This was winter number 2 for us at this LTVA (Long Term Visitor Area) in Blythe, CA. Last year, we had only been on the road, full time, for about 6 months by the time we landed in Blythe for the winter. We were still new to RVing and we were ready for a break. Our focus that first winter was fixing up our old rig - a 24ft, 2015 Coachmen Leprechaun. Trying to give the inside a little facelift and making the tiny space as usable as possible.
This year was a little different. We had been on the road for a year and a half by the time we circled back to Blythe. A little more seasoned. And in a new, more appropriately sized rig! Our needs during this winter were different. We still had some little projects to do - decorating our new rig and making it our own being the main one. We weren't searching for rest. So we were really able to use this time to explore the area - which we hadn't done the year before.
To be honest, Blythe doesn't look like much. It's a little run down. You have basic stores (Albertson's, Rite Aid, ACE) but that's about it. The closest Walmart is almost an hour away. But we've seen old pictures of Blythe and it looks like it was a bustling little town! From what we can gather, things started to take a turn in 2008 with the market crash. Stores and residents started to leave town and they're having a hard time holding on to what's left. What is there is mostly farmland. Lots and lots of farmland. Alfalfa. Corn. Cotton. Sheep. And some really great restaurants! Two that we tried, and fell in love with this year, were Rebel BBQ and LaPaloma Mexican restaurant. So so so good!
Just outside of Blythe, and down the road from the LTVA, is Midland, CA. It's the bones of a town that existed from 1925 to 1960 (with the last residents moving out in '66/'67). It's so far out in the middle of nowhere that it's hard to imagine a town ever being there! The town was owned and operated by the US Gypsum Co. And at its peak, housed about 1000 residents.
There was a school, 2 cafes, a store, a post office, basketball and tennis courts, a train depot, a huge gypsum and wallboard factory, and 198 homes! Their water was brought in daily via train from Blythe. What is left are the foundations of the buildings. The chimney stack from the school. And a house number plaque or 2.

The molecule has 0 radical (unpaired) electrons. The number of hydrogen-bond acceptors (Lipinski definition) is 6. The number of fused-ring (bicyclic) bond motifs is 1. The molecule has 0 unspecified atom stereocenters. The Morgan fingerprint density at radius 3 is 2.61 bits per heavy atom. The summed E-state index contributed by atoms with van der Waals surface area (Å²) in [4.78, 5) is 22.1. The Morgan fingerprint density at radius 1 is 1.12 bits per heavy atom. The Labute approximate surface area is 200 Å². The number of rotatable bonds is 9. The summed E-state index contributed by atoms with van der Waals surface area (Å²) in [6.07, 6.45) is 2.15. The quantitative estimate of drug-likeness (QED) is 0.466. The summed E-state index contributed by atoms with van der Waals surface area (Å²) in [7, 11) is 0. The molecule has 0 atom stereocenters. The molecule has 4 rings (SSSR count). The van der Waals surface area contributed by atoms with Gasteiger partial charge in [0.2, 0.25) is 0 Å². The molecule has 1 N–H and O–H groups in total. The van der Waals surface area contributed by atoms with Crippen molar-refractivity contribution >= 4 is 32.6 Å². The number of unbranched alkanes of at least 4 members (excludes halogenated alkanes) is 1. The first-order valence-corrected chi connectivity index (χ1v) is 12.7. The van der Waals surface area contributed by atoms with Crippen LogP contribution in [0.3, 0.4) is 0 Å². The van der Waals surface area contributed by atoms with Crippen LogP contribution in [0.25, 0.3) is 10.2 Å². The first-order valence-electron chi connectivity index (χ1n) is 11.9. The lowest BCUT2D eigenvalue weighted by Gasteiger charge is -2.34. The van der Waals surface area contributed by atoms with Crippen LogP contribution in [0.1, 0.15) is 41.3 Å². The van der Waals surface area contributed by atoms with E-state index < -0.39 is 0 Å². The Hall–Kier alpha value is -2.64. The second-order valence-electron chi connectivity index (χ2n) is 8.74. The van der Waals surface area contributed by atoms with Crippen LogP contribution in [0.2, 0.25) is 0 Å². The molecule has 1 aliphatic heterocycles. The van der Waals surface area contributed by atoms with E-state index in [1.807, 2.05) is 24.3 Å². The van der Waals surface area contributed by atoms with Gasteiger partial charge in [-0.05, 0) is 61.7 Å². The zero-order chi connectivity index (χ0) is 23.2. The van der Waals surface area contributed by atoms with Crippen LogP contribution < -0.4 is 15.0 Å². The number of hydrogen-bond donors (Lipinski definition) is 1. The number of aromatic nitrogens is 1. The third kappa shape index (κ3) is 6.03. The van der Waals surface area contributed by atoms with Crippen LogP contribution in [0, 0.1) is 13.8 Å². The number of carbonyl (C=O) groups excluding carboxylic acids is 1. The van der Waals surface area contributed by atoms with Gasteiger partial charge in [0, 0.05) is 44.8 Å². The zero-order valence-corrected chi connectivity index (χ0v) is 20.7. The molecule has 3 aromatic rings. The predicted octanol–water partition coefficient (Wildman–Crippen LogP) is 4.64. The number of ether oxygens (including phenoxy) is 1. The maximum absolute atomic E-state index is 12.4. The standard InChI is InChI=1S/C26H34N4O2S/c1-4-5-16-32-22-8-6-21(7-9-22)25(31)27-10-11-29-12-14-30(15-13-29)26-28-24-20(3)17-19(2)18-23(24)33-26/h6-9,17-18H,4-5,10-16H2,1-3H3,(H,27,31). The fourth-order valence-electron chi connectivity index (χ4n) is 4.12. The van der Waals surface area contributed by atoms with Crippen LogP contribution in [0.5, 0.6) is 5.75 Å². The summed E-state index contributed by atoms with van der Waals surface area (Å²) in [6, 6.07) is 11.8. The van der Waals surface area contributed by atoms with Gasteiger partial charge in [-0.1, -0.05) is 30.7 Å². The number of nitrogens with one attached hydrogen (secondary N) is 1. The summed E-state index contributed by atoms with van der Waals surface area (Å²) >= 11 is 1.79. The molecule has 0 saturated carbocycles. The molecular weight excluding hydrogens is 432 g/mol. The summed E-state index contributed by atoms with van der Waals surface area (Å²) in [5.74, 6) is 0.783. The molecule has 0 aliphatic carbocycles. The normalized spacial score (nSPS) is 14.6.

There is a trailer toward the entrance that a former resident lives in. She's kind of the keeper of the old town now. The town may be a "ghost town" but former residents don't see it that way. This place is very much alive to them. Full of fond memories of family and friends. They still have reunions every 2 years. We met the woman who lives in the trailer near the town entrance - actually, she pulled in front of our truck very quickly as we were driving into Midland to stop us and ask us what we were doing there! We told her we were curious about the town and she told us to check out the museum. I'm so glad she stopped us because it would have been very easy to dismiss this tiny blue and silver trailer with "MIDLAND MUSEUM" painted on the back of it.
It is an absolute treasure. It was filled to the brim with the town's history. Newspaper clippings, handwritten notes from the son (and apparent town historian), a hand-drawn map of how the town was laid out, old photos - of families, kids on the school playground, men and equipment in the mines... All beautifully displayed and organized.
Also not far from the LTVA are the Blythe Intaglios or geoglyphs. There are 3 separate areas of these intaglios - 2 are easy to get to along the road with pull-offs for parking - the 3rd is a short hike from the road. The human figures are over 100 ft from head to toe. It's a little difficult to really grasp the scale of them from the ground, but if you have a drone, they are very impressive from above!
Quartzsite, AZ is just across the CA/AZ border. It's where the Quartzsite RV show is held every January. It brings in HUGE crowds annually! RVers as far as the eye can see. We went to the 2020 show but skipped it this year - because we don't do well with crowds and because Covid is still a concern.
So Blythe works for us. The LTVA is quiet. There aren't many people. We have easy access to all of our basic needs. And it's a great place to stop for a minute to regroup and recharge - and wait out some of the winter weather!
We do get bored easily though, so it's time to hit the road again. All the way across the border into Arizona! Let's go!